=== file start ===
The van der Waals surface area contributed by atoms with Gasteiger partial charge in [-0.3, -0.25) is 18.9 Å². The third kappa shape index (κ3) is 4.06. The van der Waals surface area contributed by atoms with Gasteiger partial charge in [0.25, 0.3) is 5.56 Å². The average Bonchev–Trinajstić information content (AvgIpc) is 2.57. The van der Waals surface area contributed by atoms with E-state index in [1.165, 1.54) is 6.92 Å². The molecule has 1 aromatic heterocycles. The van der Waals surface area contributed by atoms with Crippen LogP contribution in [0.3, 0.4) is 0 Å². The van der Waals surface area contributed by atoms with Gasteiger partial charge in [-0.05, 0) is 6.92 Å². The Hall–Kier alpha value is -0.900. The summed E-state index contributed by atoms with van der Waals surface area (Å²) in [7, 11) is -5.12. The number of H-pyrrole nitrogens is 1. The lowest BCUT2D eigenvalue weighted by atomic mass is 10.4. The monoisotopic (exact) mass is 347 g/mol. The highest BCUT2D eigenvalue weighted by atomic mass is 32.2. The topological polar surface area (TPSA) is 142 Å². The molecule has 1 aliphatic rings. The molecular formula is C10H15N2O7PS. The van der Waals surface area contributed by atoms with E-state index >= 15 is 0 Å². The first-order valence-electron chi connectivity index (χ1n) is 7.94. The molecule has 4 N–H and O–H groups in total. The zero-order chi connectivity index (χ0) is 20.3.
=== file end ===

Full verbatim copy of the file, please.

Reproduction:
The van der Waals surface area contributed by atoms with Gasteiger partial charge in [-0.3, -0.25) is 18.9 Å². The third kappa shape index (κ3) is 4.06. The van der Waals surface area contributed by atoms with Gasteiger partial charge in [0.25, 0.3) is 5.56 Å². The average Bonchev–Trinajstić information content (AvgIpc) is 2.57. The van der Waals surface area contributed by atoms with E-state index in [1.165, 1.54) is 6.92 Å². The molecule has 1 aromatic heterocycles. The van der Waals surface area contributed by atoms with Crippen LogP contribution in [0.3, 0.4) is 0 Å². The van der Waals surface area contributed by atoms with Gasteiger partial charge in [-0.05, 0) is 6.92 Å². The Hall–Kier alpha value is -0.900. The summed E-state index contributed by atoms with van der Waals surface area (Å²) in [7, 11) is -5.12. The number of H-pyrrole nitrogens is 1. The lowest BCUT2D eigenvalue weighted by atomic mass is 10.4. The monoisotopic (exact) mass is 347 g/mol. The highest BCUT2D eigenvalue weighted by atomic mass is 32.2. The topological polar surface area (TPSA) is 142 Å². The molecule has 1 aliphatic rings. The molecular formula is C10H15N2O7PS. The van der Waals surface area contributed by atoms with E-state index >= 15 is 0 Å². The first-order valence-electron chi connectivity index (χ1n) is 7.94. The molecule has 4 N–H and O–H groups in total. The zero-order chi connectivity index (χ0) is 20.3.